Wednesday, April 25, 2007

Lost Episode Review

Catch-22 aired April 18th, 2007


I think deep down, each of us knew this was coming. We each knew that the episode following the one where it was revealed that Juliet was playing the survivors and pretending to be abandoned by The Others was going to be a bit of a disappointment. I mean, obviously last week’s episode couldn’t have matched what came before it unless they had revealed a major Lost secret. But they didn’t. And that left us with one of those Lost episodes where basically there isn’t a whole lot that’s different at the end of the hour when compared with the beginning of the hour. We do have a new visitor to the island, a helicopter pilot who we think might have been sent by Desmond’s girlfriend, Penny, but otherwise, nothing is new.

Now maybe I’m underselling this a bit, because there certainly is something interesting about the development of the helicopter pilot, because it brings up a couple of questions. First, how did Penny know where to find Desmond? Even if she was able to track the explosion at the end of season two, from what we know, finding the island is still rather difficult. This lends credibility to my theory that the boat race that caused Desmond to end up on the island was staged as a way of sending people to work on Penny’s father’s island project. She knew exactly how to get to the island because she had inside information. Once she knew where to look, she knew how to find Desmond.

The other big question that pops up with the arrival of the helicopter pilot is why did the helicopter crash in the first place? We know that Oceanic Flight 815 crashed because Desmond forgot to press the button in time, but that likely wasn’t what happened here, since the hatch has been destroyed. Maybe the helicopter crashed by pure coincidence, but that doesn’t seem like a reasonable answer considering that we know nothing happens on this island by chance; everything happens for a reason. All we know is, lots of people have crashed on this island, the survivors of the plane crash, Rousseau and her shipmates, the guy whom Hurley met in the mental hospital that gave him the cursed numbers, Mr. Eko’s drug smuggling friends and his brother, that slave ship, the Black Rock where they found the dynamite, and now this helicopter. So there is clearly something more than just the failure to press the button causing these things to happen.

I’m not really going to waste much time talking about the Kate-Sawyer-Jack-Juliet love square, only to say to that basically they should all do it together. That’s really the only solution.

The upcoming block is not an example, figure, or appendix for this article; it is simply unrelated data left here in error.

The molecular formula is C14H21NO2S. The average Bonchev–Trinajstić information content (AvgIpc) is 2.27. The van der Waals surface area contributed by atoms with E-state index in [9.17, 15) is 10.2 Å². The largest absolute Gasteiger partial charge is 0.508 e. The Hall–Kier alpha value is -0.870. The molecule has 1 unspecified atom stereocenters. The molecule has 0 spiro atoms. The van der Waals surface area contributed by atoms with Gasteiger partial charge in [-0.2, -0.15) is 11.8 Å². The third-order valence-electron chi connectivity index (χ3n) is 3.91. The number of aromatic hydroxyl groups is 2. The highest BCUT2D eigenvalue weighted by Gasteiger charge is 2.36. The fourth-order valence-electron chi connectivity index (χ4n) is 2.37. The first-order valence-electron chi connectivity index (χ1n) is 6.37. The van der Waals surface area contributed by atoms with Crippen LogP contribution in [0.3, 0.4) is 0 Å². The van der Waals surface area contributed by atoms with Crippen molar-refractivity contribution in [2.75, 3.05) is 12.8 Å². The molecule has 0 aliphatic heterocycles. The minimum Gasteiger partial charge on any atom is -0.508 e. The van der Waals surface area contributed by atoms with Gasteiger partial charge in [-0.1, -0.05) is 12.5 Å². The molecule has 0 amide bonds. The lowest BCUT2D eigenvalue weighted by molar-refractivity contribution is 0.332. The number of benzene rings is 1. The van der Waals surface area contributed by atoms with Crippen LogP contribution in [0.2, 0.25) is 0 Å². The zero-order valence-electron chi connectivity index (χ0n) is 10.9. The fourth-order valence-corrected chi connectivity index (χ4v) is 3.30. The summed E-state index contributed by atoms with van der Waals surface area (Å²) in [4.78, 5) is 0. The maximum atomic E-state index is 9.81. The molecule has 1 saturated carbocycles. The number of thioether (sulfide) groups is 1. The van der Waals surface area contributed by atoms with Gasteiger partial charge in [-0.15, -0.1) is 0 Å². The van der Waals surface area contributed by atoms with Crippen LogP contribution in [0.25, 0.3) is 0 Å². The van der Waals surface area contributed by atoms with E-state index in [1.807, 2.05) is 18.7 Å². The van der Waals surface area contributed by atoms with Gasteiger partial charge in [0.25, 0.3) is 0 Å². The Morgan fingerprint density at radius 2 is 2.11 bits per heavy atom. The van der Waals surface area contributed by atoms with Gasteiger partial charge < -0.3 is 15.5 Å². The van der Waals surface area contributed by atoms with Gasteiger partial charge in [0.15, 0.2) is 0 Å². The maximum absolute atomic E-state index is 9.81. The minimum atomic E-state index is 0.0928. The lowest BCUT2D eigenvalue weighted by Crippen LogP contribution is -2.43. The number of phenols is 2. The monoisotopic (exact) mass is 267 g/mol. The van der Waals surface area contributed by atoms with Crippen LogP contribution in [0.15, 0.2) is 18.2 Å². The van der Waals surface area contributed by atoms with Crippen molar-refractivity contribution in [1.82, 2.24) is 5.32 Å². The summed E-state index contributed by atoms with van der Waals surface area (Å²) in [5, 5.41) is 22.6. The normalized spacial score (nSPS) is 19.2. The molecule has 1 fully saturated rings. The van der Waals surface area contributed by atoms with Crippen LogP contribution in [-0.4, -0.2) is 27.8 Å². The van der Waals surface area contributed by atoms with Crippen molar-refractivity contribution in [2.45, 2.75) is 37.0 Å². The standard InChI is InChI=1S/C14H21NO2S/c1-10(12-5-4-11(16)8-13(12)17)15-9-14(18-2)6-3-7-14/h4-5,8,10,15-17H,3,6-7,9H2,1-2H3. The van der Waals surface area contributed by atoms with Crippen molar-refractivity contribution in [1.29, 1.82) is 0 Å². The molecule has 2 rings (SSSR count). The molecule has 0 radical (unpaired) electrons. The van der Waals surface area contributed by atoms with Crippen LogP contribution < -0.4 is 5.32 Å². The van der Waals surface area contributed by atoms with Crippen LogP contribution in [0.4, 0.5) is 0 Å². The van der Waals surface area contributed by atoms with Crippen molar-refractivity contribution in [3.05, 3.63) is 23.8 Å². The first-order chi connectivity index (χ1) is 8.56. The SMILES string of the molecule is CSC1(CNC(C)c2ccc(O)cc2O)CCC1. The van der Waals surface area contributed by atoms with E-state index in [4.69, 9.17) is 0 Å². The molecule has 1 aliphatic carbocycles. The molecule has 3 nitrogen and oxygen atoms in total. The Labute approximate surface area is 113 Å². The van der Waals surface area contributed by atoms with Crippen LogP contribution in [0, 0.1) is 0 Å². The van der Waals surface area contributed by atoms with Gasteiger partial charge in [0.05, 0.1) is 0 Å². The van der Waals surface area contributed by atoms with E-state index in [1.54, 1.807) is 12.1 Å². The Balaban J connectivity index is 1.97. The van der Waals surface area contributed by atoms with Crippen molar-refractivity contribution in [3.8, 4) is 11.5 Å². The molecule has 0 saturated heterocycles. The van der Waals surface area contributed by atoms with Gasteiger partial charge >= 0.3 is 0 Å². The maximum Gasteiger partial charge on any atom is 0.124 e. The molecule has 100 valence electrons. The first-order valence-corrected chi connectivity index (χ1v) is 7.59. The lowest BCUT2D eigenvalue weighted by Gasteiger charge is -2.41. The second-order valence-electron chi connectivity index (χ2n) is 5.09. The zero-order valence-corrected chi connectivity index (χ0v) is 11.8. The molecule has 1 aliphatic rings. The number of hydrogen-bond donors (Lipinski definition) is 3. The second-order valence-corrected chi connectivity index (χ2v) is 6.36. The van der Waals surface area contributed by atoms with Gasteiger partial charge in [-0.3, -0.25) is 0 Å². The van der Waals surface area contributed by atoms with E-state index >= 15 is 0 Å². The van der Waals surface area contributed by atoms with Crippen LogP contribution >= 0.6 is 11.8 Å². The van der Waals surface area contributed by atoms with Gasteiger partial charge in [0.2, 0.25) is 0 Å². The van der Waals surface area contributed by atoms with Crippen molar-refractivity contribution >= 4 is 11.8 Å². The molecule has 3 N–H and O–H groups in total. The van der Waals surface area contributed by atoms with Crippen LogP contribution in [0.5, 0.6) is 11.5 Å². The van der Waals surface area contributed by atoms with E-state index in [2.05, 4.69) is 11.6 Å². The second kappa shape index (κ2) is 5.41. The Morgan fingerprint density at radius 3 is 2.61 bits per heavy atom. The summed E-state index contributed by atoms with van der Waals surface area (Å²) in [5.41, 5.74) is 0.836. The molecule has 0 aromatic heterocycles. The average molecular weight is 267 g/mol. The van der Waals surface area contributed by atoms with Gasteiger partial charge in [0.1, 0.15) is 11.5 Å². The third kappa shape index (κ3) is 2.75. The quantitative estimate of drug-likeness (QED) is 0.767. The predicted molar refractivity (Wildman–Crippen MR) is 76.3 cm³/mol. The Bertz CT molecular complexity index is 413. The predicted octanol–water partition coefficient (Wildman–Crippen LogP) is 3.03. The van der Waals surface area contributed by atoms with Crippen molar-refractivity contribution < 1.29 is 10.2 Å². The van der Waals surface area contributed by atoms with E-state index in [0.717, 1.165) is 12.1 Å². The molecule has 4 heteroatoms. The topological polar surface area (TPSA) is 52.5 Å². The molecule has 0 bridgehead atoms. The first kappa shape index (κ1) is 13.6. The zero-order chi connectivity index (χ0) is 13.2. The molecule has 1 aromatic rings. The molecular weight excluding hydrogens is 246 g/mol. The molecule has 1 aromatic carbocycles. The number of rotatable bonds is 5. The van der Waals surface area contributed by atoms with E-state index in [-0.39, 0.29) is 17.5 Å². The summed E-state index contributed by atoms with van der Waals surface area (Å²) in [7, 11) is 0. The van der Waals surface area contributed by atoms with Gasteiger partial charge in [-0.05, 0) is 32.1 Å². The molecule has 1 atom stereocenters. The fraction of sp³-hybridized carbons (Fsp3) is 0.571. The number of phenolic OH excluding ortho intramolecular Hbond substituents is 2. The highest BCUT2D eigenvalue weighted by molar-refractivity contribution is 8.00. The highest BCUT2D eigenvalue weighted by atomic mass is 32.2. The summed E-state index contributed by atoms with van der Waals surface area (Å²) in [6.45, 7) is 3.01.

Lastly I want to talk about Charlie. At this point it seems basically a given that Charlie is going to bite the big one by the end of the season. That’s definitely what they want you to think at least. But I’m not 100% sure of this anymore after they brought in the biblical story of Abraham being asked to sacrifice his son in last week’s episode. Like Desmond said, maybe God (or the island) is testing his faith by giving him visions of Charlie’s deadly future and that Charlie won’t actually die if Desmond doesn’t save him, but they can’t find out because Desmond can’t stop himself from trying to save Charlie. My guess is this, in the season finale Desmond will have a vision of Charlie’s death but he won’t be in a position where he’ll be able to save Charlie. For some reason he’ll be too far away or he’ll be indisposed for some reason and he won’t be able to get to Charlie in time to save him and then we’ll find out whether Desmond’s visions of Charlie’s death are really true or not. We know that Desmond isn’t willing to sacrifice Charlie, even for his own gain, so things will have to be preventing Desmond from saving Charlie to test this.

Next Week on Lost: And by next week, I mean tonight. Well tonight Juliet is going to have a nice heart-to-heart talk with Sun about pregnancy. I’m guessing it will be a lot like an after school special about teenage pregnancy, only they’ll add in the fact that giving birth on the island has been rather precarious in the past. It seems they’ll also be revealing the fate of Sun, but I’m not quite sure what that means. I do know this. (Cue that awesome, Requiem for a Tower song) Only four episodes remain and you can’t miss a single one.


P.S. The Summer Blockbuster Contest will happen this year and likely will be up this week. So stay tuned for that.

Wednesday, April 18, 2007

Lost Episode Reviews

Expose, Left Behind, and One of Us aired March 28th, April 4th, and April 11th, 2007, respectively